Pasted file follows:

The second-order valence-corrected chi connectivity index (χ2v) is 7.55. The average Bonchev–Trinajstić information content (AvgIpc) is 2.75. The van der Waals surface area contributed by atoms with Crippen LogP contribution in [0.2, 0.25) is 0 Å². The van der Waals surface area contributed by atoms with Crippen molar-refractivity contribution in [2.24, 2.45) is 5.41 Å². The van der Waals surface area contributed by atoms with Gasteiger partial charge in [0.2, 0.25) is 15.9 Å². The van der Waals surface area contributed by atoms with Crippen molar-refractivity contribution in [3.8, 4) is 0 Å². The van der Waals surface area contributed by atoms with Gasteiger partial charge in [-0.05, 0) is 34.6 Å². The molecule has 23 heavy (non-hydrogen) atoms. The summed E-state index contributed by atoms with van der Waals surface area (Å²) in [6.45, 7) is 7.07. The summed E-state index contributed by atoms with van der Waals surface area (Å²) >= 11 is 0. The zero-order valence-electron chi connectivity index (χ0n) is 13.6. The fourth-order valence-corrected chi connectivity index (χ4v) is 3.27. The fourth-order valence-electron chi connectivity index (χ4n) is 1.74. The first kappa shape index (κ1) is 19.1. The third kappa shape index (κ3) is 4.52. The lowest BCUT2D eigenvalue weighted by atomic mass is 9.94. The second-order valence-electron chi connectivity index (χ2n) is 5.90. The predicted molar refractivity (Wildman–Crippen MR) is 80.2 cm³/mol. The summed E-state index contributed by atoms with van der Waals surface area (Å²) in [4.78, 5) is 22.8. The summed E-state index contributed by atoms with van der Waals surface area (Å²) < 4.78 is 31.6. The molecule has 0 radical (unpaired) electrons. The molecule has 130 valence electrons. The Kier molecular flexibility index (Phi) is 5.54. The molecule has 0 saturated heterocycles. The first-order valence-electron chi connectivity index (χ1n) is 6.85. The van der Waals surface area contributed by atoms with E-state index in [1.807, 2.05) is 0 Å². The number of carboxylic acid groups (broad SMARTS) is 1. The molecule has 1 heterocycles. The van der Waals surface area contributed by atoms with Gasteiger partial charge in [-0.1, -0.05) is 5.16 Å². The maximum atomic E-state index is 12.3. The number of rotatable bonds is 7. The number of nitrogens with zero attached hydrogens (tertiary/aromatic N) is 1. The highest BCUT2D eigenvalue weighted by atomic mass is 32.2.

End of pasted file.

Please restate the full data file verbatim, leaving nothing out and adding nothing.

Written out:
The second-order valence-corrected chi connectivity index (χ2v) is 7.55. The average Bonchev–Trinajstić information content (AvgIpc) is 2.75. The van der Waals surface area contributed by atoms with Crippen LogP contribution in [0.2, 0.25) is 0 Å². The van der Waals surface area contributed by atoms with Crippen molar-refractivity contribution in [2.24, 2.45) is 5.41 Å². The van der Waals surface area contributed by atoms with Gasteiger partial charge in [0.2, 0.25) is 15.9 Å². The van der Waals surface area contributed by atoms with Crippen molar-refractivity contribution in [3.8, 4) is 0 Å². The van der Waals surface area contributed by atoms with Gasteiger partial charge in [-0.05, 0) is 34.6 Å². The molecule has 23 heavy (non-hydrogen) atoms. The summed E-state index contributed by atoms with van der Waals surface area (Å²) in [6.45, 7) is 7.07. The summed E-state index contributed by atoms with van der Waals surface area (Å²) >= 11 is 0. The zero-order valence-electron chi connectivity index (χ0n) is 13.6. The fourth-order valence-corrected chi connectivity index (χ4v) is 3.27. The fourth-order valence-electron chi connectivity index (χ4n) is 1.74. The first kappa shape index (κ1) is 19.1. The third kappa shape index (κ3) is 4.52. The lowest BCUT2D eigenvalue weighted by atomic mass is 9.94. The second-order valence-electron chi connectivity index (χ2n) is 5.90. The predicted molar refractivity (Wildman–Crippen MR) is 80.2 cm³/mol. The summed E-state index contributed by atoms with van der Waals surface area (Å²) in [4.78, 5) is 22.8. The summed E-state index contributed by atoms with van der Waals surface area (Å²) < 4.78 is 31.6. The molecule has 0 radical (unpaired) electrons. The molecule has 130 valence electrons. The Kier molecular flexibility index (Phi) is 5.54. The molecule has 0 saturated heterocycles. The first-order valence-electron chi connectivity index (χ1n) is 6.85. The van der Waals surface area contributed by atoms with E-state index in [1.807, 2.05) is 0 Å². The number of carboxylic acid groups (broad SMARTS) is 1. The molecule has 1 heterocycles. The van der Waals surface area contributed by atoms with Gasteiger partial charge in [-0.1, -0.05) is 5.16 Å². The maximum atomic E-state index is 12.3. The number of rotatable bonds is 7. The number of nitrogens with zero attached hydrogens (tertiary/aromatic N) is 1. The highest BCUT2D eigenvalue weighted by atomic mass is 32.2.